First up, an interesting recent referral (Board of Appeal 3.5.02, appeal case T1807/15) to the European Patent Office (EPO) Enlarged Board of Appeal (EBA) regarding the legality of EPO Boards of Appeal dictating that oral proceedings are to be held by video-conference ("ViCo"). 

As a consequence of the Covid pandemic, oral proceedings at the EPO are now almost exclusively held by ViCo, with ViCo likely to continue as the default for oral proceedings post-pandemic (reflected in the revised Guidelines for Examination, discussed below). Indeed, a new rule of procedure of the Boards of Appeal (Article 15a) has been introduced permitting a Board of Appeal to hold oral proceedings by ViCo whenever "the Board considers it appropriate to do so". New Article 15a applies to all oral proceedings scheduled to take place on or after 1 April 2021, although the EPO Boards of Appeal have been able to re-schedule oral proceedings to ViCo without the consent of the parties from 1 January 2021. However, is it an infringement of the applicant's/patentee's rights under the European Patent Convention for a Board of Appeal to force ViCo on the parties against their wishes? This is for the EBA to decide.

Given the number of proceedings that this referral affects, it is expected that the EBA will be under pressure to issue a decision quickly. One wonders whether the EBA hearing itself will be held by ViCo...?

Revised EPO Guidelines for Examination come into force on 1 March 2021, the highlights of which include: the use of ViCo for oral proceedings before the Examining Division, new requirements for amending the description of a patent application so as to be in line with the claims, and new sections on sequence identity and antibodies for biotech inventions.


Notwithstanding the EBA referral discussed above, the revised Guidelines explicitly state that ViCo is now the default for oral proceedings before the EPO Examining Division, with oral proceedings being held in person at the EPO offices only if there are "serious reasons" for doing so (which apparently does not include "sweeping objections against the reliability of videoconferencing technology").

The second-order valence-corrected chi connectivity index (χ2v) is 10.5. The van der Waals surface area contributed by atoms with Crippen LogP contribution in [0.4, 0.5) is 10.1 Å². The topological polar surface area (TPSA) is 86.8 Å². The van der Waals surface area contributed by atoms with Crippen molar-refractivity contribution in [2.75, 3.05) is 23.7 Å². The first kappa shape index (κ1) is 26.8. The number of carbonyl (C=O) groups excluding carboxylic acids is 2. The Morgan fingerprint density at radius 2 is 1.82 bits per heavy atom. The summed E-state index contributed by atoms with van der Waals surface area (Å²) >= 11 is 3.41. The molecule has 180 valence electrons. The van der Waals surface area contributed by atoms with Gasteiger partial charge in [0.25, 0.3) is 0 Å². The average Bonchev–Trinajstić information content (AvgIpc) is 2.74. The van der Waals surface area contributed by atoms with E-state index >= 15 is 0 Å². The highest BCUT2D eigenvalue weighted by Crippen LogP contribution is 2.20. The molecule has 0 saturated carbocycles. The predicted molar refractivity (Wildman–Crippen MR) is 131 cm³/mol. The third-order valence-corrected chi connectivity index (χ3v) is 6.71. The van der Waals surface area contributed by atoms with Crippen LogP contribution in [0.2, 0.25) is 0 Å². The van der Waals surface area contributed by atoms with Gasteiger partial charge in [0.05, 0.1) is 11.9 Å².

The revised Guidelines also specify that discussions with Examiners during prosecution of a patent application are now to be referred to as "consultations", and will now also preferably be held by ViCo. 

Amendments to the description:

When a patent application is originally drafted, the description and the claims will (hopefully) be consistent, in the sense that the "essential" features of the independent claims will be described as such in the description, with other (non-essential) features being described as "preferred", "optional", etc. The description will normally also include one or more specific examples ("embodiments") of the invention being claimed, which comprise all of the essential features of the invention (and thus fall within the scope of the independent claims).

However, it is common for claims to be amended during prosecution of a patent application (e.g. to distinguish over a prior art disclosure) by introducing one or more additional features into the independent claim(s). It is a feature of European patent practice that if any amendments are made to the claims then corresponding amendments must be made to bring the description into line with the amended claims. For example, if an embodiment no longer falls within the scope of the claims following an amendment then this should be reflected in the description. Patent attorneys generally do the minimum necessary to bring the description into line with the claims, e.g. by replacing "embodiment of the invention" with "embodiment of the disclosure"; however, it appears that the EPO will now be requiring applicants to be more explicit as to which subject matter is and is not covered by the claims.

Thus, the new Guidelines state that embodiments in the description which are no longer covered by the independent claims must either be deleted or, if retained for highlighting specific aspects of the amended claims, clearly identified as being outside the scope of the claims. Merely changing the wording 'invention' to 'disclosure', and 'embodiment' to 'example', 'aspect' or similar is no longer sufficient. 

This more stringent approach to amending the description is unlikely to be welcomed by either patent attorneys or applicants, and it is to be seen how strictly Examiners will apply this new approach.


The revised Guidelines confirm that amino acid or nucleic acid sequences can be defined by a percentage of identity. Amino acid sequences can be defined by a degree of similarity (expressed as a percentage of similarity), which allows conservative substitutions of amino acid residues having similar physicochemical properties over a defined length of a given alignment. 

The revised Guidelines also now include a section devoted to antibodies, in an attempt to provide a more consistent approach to substantive examination. The new section summarises EPO case law on how an antibody may be defined (e.g. by sequence, functional feature or epitope), and the inventive step requirement for new antibodies binding to a known antigen.